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Blog 111-Collective action in Maharashtra to deal with COVID-19 and its impact on Agriculture

Collective action by the agencies of the Maharashtra State Government, with support from producer collectives, have to some extent reduced the impact of Covid-19 on farmers and consumers. However, a lot more needs to be done argues Dr Sagar K Wadkar in this blog.


The first case of COVID-19 was confirmed in Maharashtra State on 9 March 2020. Day-by-day the cases kept increasing and exactly after one month, i.e., on 9 April 2020, the State had 1364 positive cases against an all-India figure of 6761. Out of Maharashtra’s  36 districts, 28 districts are suffering from corona positive cases, of which eight districts are in the ‘Red Zone’. More than two-thirds of the cases in the State have emerged from the Mumbai Metropolitan Region. Unfortunately, Mumbai and Pune are among the 10 coronavirus hotspots in the country as declared by the Government of India. The State Government and its enabling agencies (including district administrations, municipal corporations, Health, Public Transport, and Law & Order Departments, civil society organisations, non-governmental organisations, etc.); different forms of producers collectives[1] (farmers’ groups, clubs, self-help groups, [dairy] cooperatives, and more importantly Farmer Producer Organisations [FPOs][2]); agritech start-ups; and farmers’ federations and their supporting organisations, are collectively addressing the menace of the Covid-19 pandemic.


On 13 March 2020, as a precautionary measure, the State declared the outbreak of this epidemic in the metropolitan cities and invoked provisions of the Epidemic Diseases Act, 1897. Following this all commercial places were shut across the State and a ban on public gatherings and events was put in place on the next day. On 23 March, the government announced curfew and border seal-off in all districts of the State, and since 25 March, a nationwide 21-day lockdown is being followed, which has now been extended by the State Government up to 30 April 2020. Unfortunately, the number of COVID-19 cases are increasing day-by-day in the State and the worst hit is the Western and Konkan region as compared to the other three regions (Khandesh, Marathwada and Vidarbha) of the State.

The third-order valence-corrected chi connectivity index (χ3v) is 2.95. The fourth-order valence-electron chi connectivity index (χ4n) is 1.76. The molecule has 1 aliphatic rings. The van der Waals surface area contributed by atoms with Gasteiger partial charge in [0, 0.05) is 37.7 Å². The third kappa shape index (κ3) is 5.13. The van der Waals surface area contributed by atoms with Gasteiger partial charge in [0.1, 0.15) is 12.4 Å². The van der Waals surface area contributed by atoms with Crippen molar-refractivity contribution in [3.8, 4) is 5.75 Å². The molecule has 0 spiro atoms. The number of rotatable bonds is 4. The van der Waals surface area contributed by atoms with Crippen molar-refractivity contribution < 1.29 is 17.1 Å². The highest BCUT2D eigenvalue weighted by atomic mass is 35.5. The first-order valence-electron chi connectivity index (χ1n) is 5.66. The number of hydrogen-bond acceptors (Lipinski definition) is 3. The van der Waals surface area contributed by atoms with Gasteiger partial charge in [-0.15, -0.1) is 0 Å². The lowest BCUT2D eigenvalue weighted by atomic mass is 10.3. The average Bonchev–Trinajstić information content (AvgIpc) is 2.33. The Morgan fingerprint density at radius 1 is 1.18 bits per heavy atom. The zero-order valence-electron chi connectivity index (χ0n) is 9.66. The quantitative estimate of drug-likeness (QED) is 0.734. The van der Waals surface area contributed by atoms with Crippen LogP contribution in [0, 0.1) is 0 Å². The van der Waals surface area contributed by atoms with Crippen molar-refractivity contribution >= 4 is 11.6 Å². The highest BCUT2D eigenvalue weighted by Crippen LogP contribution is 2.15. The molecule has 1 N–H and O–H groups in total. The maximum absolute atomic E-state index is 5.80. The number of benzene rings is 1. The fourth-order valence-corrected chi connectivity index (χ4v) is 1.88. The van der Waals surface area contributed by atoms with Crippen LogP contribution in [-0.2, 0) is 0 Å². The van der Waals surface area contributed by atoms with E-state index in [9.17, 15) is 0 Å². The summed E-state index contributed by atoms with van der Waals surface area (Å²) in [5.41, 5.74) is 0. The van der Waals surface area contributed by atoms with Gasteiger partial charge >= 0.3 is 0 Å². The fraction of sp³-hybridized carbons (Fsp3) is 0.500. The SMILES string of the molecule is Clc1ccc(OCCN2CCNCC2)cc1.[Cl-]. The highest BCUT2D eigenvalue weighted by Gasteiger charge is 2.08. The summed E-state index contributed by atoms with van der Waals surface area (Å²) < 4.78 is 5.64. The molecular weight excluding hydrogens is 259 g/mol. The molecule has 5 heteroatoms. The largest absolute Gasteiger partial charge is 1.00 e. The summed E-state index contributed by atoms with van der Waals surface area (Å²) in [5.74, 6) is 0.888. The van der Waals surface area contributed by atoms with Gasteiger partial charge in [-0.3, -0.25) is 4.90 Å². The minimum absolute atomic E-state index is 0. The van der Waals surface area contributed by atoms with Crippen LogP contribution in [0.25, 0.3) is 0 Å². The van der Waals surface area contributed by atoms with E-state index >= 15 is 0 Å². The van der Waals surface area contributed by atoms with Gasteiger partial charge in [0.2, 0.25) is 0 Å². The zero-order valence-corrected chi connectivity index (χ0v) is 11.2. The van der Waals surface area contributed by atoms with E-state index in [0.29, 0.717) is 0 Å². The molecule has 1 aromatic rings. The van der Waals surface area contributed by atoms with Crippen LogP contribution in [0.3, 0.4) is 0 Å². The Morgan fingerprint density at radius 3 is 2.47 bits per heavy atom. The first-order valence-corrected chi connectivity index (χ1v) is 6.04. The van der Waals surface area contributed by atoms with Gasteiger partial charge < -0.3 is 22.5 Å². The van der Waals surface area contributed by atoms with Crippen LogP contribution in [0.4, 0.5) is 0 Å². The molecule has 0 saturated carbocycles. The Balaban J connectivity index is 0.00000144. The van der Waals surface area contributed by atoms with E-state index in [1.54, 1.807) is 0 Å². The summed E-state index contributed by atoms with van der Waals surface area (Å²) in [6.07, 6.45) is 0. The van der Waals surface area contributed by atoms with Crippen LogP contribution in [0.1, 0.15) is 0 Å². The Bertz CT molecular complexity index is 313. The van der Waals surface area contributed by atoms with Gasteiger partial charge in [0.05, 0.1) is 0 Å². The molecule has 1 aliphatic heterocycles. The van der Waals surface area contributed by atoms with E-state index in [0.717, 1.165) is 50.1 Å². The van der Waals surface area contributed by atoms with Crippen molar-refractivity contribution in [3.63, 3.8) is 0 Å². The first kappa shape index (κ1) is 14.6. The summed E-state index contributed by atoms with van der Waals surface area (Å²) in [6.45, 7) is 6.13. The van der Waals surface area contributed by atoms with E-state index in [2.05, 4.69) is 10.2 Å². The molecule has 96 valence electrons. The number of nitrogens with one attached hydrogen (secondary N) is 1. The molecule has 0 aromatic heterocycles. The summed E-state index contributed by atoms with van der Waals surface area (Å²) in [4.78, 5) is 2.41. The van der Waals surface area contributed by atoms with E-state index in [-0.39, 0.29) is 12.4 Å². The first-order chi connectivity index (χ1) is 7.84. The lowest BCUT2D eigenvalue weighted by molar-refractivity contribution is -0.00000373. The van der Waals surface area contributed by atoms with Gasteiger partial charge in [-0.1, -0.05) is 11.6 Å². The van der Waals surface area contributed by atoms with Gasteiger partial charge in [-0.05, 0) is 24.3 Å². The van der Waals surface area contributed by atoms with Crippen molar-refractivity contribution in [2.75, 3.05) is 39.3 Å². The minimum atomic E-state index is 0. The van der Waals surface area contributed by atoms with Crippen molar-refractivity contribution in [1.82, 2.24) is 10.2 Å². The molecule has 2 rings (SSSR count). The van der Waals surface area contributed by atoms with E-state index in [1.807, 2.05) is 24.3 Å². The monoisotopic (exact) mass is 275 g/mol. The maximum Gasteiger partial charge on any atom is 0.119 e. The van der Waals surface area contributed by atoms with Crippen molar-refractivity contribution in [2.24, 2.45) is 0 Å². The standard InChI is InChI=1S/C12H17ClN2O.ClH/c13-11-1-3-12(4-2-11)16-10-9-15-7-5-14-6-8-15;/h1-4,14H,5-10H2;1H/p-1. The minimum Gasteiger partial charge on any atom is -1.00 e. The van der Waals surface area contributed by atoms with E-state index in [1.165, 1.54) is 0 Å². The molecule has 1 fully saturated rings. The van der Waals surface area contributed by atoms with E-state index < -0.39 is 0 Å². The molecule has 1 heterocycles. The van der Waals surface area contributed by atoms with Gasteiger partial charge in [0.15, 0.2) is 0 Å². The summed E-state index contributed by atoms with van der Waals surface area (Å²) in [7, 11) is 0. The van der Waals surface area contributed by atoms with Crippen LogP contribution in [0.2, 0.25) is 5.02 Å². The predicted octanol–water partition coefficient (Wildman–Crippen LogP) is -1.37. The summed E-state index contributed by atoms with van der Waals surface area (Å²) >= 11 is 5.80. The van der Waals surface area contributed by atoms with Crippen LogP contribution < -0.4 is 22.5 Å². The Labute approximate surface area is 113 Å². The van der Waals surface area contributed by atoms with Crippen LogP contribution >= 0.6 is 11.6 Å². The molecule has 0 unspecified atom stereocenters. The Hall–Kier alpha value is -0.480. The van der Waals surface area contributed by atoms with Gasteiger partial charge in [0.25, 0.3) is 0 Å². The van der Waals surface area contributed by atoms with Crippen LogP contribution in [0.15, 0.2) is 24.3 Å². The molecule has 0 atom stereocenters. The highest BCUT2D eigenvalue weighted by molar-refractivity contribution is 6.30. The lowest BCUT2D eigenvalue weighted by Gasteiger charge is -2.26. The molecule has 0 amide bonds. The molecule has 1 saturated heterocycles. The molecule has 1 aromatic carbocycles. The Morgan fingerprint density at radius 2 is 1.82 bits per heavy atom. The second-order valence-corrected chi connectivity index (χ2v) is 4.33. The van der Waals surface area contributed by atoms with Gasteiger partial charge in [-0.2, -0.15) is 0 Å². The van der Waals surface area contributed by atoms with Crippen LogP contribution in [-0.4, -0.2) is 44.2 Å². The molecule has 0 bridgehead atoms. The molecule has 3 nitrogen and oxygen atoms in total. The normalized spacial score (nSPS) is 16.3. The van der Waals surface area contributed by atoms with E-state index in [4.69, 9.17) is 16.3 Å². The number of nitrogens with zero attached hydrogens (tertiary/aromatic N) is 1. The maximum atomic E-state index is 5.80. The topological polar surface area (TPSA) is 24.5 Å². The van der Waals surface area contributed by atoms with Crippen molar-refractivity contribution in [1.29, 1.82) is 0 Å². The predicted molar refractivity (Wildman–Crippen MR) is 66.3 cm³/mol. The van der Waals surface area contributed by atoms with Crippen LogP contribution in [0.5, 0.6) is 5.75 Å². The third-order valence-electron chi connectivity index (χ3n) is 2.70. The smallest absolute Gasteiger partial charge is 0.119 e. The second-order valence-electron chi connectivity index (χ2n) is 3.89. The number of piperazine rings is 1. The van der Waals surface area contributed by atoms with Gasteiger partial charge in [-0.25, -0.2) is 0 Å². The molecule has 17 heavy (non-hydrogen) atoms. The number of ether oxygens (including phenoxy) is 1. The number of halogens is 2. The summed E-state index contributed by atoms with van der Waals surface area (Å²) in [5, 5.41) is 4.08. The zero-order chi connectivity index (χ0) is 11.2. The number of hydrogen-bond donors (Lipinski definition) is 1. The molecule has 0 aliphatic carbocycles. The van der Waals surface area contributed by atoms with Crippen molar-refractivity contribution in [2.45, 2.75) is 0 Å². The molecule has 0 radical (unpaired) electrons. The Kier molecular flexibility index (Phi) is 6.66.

After enforcement of lockdown, migrant workers[3] began to leave for their respective districts and/or States. The government has set up 262 Relief Camps and allocated INR 45 crore for shelter and food, especially for deeply affected poor people, landless, and migrant workers. These camps are being managed and monitored by the district administration along with support from Labour and Irrigation Departments. Many of the cooperatives, SHGs (see Box 1) and Gram Panchayats are providing food services to these migrant workers. However, since the last few days, it is challenging for the district administration to maintain these people’s psychological balance arising from their lack of work and separation from their hometowns. Many other such negative effects are likely to come up in the lives of these poor, landless and migrant workers, may be across the country and the whole world as well.

FPO members orientation for pulses procurement

Managing Essential Services  

In order to put an early brake on the spread of novel coronavirus, the Hon’ble Prime Minister announced Janata Curfew on 22 March 2020, followed by 21 days lockdown up to 14 April 2020, and this has now been extended up to 3 May 2020. But there is no guarantee that by that time the situation will be under control; a strong people’s response is of the utmost need, with strong maintenance of lockdown rules and regulations, along with of  steadfast social distancing. 

An appeal that strategized  Social Distancing as the only solution to contain the pandemic was spread across the whole country. In view of this, during the initial few days there were kiosks in all parts of the country including Maharashtra State, where people could buy articles of daily use in general, and more particularly fruits and vegetables. Further, it was also observed that in most of places, even in rural villages, most of the middlemen/vendors/stockers sold essential commodities at higher rates which led to establishing kiosk on consumers’ front as well.


On the farmers’ front, all farming operations – including procurement and marketing – abruptly stopped because of the lockdown. However, on 27 March, the government exempted all agricultural operations, agro produce marketing and its movements, harvesting activities, and procurement agencies, from the lockdown rules. In addition to this, input and fertiliser shops, and input manufacturers were also exempted, but due to fear of infection from COVID-19, the shops selling these inputs remained closed in most places. In fact, most of the wholesalers and retailers involved in these activities are also not functioning.